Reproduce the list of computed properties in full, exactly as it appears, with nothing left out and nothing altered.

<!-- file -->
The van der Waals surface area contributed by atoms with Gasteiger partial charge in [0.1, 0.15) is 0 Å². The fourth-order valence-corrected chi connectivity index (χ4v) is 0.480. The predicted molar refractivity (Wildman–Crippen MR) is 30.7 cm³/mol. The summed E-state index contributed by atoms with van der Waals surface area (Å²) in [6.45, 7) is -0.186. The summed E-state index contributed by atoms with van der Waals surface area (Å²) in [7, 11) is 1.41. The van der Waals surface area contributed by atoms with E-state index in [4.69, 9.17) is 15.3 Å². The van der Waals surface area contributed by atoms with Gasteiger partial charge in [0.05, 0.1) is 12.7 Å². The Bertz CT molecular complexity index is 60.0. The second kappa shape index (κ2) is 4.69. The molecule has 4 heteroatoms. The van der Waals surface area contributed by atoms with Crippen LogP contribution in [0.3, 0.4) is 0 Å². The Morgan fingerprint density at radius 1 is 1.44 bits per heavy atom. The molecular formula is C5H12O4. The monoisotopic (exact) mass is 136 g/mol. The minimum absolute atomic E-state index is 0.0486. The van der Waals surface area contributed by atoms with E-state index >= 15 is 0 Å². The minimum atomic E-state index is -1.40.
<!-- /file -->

The van der Waals surface area contributed by atoms with Gasteiger partial charge in [0.1, 0.15) is 0 Å². The fourth-order valence-corrected chi connectivity index (χ4v) is 0.480. The predicted molar refractivity (Wildman–Crippen MR) is 30.7 cm³/mol. The summed E-state index contributed by atoms with van der Waals surface area (Å²) in [6.45, 7) is -0.186. The summed E-state index contributed by atoms with van der Waals surface area (Å²) in [7, 11) is 1.41. The van der Waals surface area contributed by atoms with E-state index in [4.69, 9.17) is 15.3 Å². The van der Waals surface area contributed by atoms with Gasteiger partial charge in [0.05, 0.1) is 12.7 Å². The Bertz CT molecular complexity index is 60.0. The second kappa shape index (κ2) is 4.69. The molecule has 4 heteroatoms. The van der Waals surface area contributed by atoms with Crippen LogP contribution in [0.3, 0.4) is 0 Å². The Morgan fingerprint density at radius 1 is 1.44 bits per heavy atom. The molecular formula is C5H12O4. The monoisotopic (exact) mass is 136 g/mol. The minimum absolute atomic E-state index is 0.0486. The van der Waals surface area contributed by atoms with E-state index >= 15 is 0 Å². The minimum atomic E-state index is -1.40.